“On Christmas Eve, Ben was outside working and Kim, the groom, phoned to say she was five minutes away,” Charlotte says. “Ben saw the lorry and thought it was another livery or one to be backed, and thought, ‘Great, another one to do at Christmas.’ Then the kids came running down saying ‘Daddy, Daddy, it’s Ella; she’s your Christmas present!’ She had tinsel in her mane and a note saying ‘Happy Christmas from your wife’; the kids thought it was brilliant.
“Ben was really happy, but there were definitely a couple of days of frostiness, because I’d emptied the bank account to buy her.”
The mare is still with the Daltons and has been showing her class, stepping up to 1.30m level this year.
“He loves her,” Charlotte says. “Three years on, she’s turned into a wonderful horse.”
Sam Wren had endured years of dashed hopes by 1981. Aged 16, she had been riding at a local stables and for years, had accepted her equine-themed Christmas presents – brushes, a bridle hook to hang her dressing gown on and a headcollar – with “grace and good humour, although I was dying inside”.
Then her father gave her a haynet, for her dirty laundry, and that was that.
“I was so upset I threw it on the floor and ran up to my bedroom; enough was enough!” she says. “‘But no,’ they said, ‘It’s a joke. We HAVE bought you a horse!’
“I was in shock. After years and years of desperate wanting, and them saying no – I was absolutely thrilled.”
Sam’s parents had bought Heidi, a thoroughbred yearling, from the stud at which Sam worked at weekends, and who had been left out of the sale catalogue by mistake.
As Heidi was too young to ride, Sam walked her around everywhere “like a dog”, and the pair had 24 years together, during which both Sam’s children rode her.
Sam still rides, as does her daughter.
“I hate to think how much I’ve spent on horses over the years, but it’s such a great pleasure,” she says.
Jenny Martinez had been riding “since I could sit up” as her mother taught at a riding school, but had never had her own pony, until the Christmas she was 14.
Her mother had bought liver chestnut Brandy some three months beforehand and kept him a secret, and then gave her daughter a clue as to her present by wrapping up a brandy bottle – possibly having shown even more dedication to the cause by emptying it.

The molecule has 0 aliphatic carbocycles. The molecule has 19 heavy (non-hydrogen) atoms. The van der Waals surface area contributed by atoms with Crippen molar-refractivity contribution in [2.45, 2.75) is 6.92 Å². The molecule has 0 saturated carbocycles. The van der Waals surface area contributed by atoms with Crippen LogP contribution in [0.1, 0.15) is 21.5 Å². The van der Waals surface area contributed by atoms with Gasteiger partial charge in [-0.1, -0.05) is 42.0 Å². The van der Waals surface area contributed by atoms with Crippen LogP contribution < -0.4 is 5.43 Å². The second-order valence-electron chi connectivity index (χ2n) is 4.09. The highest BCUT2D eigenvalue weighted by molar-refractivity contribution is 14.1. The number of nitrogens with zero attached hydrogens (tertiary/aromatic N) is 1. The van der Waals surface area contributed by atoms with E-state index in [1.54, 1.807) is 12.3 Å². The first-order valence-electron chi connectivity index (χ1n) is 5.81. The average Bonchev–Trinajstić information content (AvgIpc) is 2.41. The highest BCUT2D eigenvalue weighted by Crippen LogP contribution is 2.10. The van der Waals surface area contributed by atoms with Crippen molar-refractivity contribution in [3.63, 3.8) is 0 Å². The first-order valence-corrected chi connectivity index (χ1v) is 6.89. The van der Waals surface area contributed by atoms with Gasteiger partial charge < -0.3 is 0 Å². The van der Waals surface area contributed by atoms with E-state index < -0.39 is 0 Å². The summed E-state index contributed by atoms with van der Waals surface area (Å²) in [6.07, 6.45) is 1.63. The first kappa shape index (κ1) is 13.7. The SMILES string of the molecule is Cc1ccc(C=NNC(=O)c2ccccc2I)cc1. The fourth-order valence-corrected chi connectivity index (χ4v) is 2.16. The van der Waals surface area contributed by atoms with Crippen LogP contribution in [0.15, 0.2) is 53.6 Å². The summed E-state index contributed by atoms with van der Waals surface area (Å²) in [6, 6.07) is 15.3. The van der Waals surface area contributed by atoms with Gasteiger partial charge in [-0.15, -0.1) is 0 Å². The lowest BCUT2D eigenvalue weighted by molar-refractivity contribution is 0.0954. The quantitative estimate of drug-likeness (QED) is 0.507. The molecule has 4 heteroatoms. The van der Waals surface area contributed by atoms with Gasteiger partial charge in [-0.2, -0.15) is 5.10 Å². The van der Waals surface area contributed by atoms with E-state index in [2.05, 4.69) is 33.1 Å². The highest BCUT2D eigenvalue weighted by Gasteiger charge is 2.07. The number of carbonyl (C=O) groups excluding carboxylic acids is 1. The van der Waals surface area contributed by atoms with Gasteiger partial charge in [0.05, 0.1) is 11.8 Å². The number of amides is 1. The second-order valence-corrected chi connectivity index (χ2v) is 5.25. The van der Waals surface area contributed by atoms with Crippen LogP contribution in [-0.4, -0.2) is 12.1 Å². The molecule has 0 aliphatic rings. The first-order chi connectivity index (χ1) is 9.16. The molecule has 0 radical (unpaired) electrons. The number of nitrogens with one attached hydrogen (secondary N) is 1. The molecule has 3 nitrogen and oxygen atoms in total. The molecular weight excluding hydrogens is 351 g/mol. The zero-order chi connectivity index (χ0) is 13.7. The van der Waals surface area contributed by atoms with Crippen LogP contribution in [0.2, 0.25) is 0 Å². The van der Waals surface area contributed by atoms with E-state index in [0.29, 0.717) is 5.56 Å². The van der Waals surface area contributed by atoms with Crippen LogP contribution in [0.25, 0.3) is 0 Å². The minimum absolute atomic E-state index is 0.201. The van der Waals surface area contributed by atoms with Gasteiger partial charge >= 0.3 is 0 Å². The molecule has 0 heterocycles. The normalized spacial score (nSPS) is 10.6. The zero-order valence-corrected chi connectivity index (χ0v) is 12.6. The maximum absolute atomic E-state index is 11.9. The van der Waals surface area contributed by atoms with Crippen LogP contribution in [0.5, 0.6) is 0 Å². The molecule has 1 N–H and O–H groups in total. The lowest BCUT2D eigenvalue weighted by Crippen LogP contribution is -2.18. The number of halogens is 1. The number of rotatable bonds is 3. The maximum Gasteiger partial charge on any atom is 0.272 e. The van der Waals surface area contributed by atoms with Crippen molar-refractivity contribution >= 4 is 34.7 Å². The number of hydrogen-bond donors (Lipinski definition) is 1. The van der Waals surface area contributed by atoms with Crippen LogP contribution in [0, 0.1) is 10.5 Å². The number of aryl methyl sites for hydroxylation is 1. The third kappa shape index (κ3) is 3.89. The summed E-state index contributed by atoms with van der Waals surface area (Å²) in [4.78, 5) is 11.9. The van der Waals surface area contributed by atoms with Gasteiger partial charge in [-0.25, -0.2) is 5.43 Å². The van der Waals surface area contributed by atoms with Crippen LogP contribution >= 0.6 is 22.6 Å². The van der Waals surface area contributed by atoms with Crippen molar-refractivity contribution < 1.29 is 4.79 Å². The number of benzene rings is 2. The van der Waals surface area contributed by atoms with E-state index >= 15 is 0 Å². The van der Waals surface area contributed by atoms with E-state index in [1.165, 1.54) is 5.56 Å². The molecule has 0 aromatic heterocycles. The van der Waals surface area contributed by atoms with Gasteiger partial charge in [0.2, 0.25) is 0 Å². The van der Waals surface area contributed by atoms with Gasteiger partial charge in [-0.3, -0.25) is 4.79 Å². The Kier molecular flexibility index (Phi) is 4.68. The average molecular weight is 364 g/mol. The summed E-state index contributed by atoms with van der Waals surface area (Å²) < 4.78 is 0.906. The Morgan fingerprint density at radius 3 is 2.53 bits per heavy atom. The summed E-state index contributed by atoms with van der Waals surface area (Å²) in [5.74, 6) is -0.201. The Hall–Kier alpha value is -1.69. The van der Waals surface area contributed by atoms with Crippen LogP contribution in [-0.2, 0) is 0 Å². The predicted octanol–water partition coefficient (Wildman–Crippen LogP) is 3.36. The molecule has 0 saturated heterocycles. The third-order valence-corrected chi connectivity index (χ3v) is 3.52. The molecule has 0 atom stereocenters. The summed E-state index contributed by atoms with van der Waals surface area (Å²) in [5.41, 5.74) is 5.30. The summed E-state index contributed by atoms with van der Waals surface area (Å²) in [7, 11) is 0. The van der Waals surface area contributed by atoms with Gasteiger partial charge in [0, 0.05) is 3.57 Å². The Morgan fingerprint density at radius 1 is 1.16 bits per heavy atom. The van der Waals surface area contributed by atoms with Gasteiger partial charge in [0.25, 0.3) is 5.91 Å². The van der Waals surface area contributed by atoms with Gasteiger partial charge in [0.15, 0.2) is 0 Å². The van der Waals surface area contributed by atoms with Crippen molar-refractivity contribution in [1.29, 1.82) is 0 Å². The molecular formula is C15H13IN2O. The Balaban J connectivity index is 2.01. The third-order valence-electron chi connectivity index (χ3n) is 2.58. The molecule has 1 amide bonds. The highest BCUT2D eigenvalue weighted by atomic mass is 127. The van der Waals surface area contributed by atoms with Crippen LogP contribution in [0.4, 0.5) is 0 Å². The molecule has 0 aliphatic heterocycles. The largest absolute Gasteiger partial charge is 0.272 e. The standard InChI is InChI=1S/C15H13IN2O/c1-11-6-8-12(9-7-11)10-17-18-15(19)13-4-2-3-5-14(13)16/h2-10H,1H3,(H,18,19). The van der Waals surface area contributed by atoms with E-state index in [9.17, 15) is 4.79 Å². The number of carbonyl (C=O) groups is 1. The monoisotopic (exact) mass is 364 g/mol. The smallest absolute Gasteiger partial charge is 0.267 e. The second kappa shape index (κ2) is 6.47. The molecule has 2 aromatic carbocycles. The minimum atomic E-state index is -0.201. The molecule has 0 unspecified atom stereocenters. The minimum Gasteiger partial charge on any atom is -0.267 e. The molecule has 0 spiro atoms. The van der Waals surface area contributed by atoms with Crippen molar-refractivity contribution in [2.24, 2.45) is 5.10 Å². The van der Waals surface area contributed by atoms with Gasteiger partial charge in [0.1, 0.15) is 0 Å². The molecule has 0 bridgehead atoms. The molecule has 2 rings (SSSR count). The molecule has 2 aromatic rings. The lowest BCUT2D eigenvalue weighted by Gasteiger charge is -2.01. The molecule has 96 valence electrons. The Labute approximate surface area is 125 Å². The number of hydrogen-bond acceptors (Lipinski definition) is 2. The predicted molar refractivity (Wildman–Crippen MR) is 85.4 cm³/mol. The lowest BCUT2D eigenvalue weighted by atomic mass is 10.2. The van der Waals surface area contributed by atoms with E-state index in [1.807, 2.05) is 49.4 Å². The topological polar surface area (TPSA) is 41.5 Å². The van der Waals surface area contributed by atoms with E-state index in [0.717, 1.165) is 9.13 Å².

“I looked at her, puzzled, and she said: ‘You’ve got to guess what your present is,’” Jenny explains. “I was crying hysterically, saying, ‘You’ve bought me a pony!’”
Brandy bronced his way round the school on that Christmas morning, but he and Jenny shared many happy years together.
“Then, when I was 17, my parents bought me a battered old Polo,” she adds. “And I think you can guess what they wrapped up.
“I was lucky to have what I did, and nothing will trump getting a pony for Christmas.”
Keving Johnson and twin brother Barry were five when they were given Shetland Champ, 54 years ago.
“We were all up on Christmas morning, and Mum and Dad kept saying there was something moving outside,” Kevin says. “I opened the curtain, and there was this pony, so I opened the door, and he came in the house.”
Kevin and Barry thought this was hilarious, Mrs Johnson less so, especially when young Champ got hold of the Christmas turkey, sitting in all its glory waiting to feed eight people that dinner time, and threw it to the floor.
“She was horrified, but Dad was laughing,” Kevin said. “I suppose she washed it off or something, and we went outside with Champ.”
The boys used to ride up and down the back garden of their terraced house, jumping Champ over telegraph poles.
“We used to ask for a pony every year after that,” says Kevin, who still exercises his daughter Keeva’s eventers, while Barry is chair of the South Durham hunt. “It was almost a disappointment if we didn’t get one!
“But you can’t get much better than that, can you? A pony for Christmas.”
Christmas dream vs. long-term reality
“The gift of a pony for Christmas is a dream for many children, but the reality can be very different,” says a spokesman for World Horse Welfare.
“Looking after a pony is a year-round, daily commitment, and winter is often the most difficult time for many owners, with cold, wet conditions making everyday tasks much more challenging and short, dark days allowing far less time to ride and spend getting to know the pony.
“Owning and looking after a pony or horse, especially if you do not already have horses, is a major commitment and should be carefully considered before any decisions. Making sure you can commit to the ongoing financial and physical demands is essential, and we would also advise that the child has been involved in the choosing of any pony, to help ensure they are compatible.
“If the right pony has been found with care, thought and full awareness of what looking after it involves, Christmas can be a good time to introduce them into the family, but giving a pony as a surprise Christmas gift on impulse can have disastrous consequences, for both the child and the pony.”
Ref: Horse & Hound; 24 December 2020